There’s a raft of studies linking privilege and wealth to lower levels of empathy and law-abidingness, and while they’re more descriptive than explanatory, they do position the Lehigh Greek-goings on as unsurprising. But I guess it stands to reason: you get wealthy, privileged kids in secret societies part of the point of which is back-having and some old-fashioned good-ol-boyism, and what’s the point of all that in the first place? To see that the usual rules don’t apply, and that you’ll be assured, down the line, of special favors and cover. The admin will smile benignly at your crimes, I mean hijinks, your brothers will have your back, and nobody will go outside the circle. And we’re in a time when there’s suddenly far less tolerance for this kind of privilege-hoarding.

        It’s taken a long time to get here, and I was going to say that the first cracks were financial, not social. Lehigh started tightening up when it became clear that insurance was going to get unmanageably expensive if they didn’t get some of the frat behavior under control — that was back in the ’90s. But that was socially-driven, too: there was less tolerance than there had been for hazing deaths, frat boys’ drunken crimes, sexual assaults, these sorts of things, and parents were going to court. Suing the universities. States’ and district attorneys were going after the universities, too. And at the same time the universities were finding themselves sued successfully by women and minorities who had years’ worth of evidence of facemelting levels of harassment and discrimination. Which is why the insurance became expensive.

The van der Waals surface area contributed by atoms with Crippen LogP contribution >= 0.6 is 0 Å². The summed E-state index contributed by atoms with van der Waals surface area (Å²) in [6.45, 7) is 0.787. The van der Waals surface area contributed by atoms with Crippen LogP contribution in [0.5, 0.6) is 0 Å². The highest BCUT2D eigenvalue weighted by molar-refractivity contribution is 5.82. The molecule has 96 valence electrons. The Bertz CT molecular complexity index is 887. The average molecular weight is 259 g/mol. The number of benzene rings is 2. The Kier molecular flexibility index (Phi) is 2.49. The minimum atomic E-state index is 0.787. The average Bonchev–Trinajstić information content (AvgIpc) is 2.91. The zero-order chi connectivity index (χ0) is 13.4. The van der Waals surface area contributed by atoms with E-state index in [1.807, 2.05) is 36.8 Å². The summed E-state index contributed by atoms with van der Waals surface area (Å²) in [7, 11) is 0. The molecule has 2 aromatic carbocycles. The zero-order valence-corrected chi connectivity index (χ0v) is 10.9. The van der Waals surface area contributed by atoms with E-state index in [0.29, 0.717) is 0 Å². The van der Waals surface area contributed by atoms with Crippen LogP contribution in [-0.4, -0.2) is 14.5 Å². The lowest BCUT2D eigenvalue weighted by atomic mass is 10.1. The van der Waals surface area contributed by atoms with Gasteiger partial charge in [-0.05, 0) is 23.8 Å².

The interesting thing is that all this goes back to long before you were born, if you are indeed a current traditional-age student. Which means you’re trying to defend mores and wave-bys that haven’t been acceptable in the West in about 50 years. That’s not conservative; I knew and respected conservatives. That’s retrograde. How did you come by these notions?

        • Current Student on

          I have been convinced that either you’re a Lafayette troll or you have no idea how Lehigh operates in 2018.

          No, Greeks are not the only ones that have off-campus parties. In fact, Greeks aren’t the only one who throw pretty wild off-campus parties. Many clubs do the same exact thing.

          But when something bad happens at a club party, who gets blamed? The individual (probably why it doesn’t really make news).

          When something bad happens at a Greek party, who gets blamed? The (white, straight, cisgendered, wealthy, male) organization.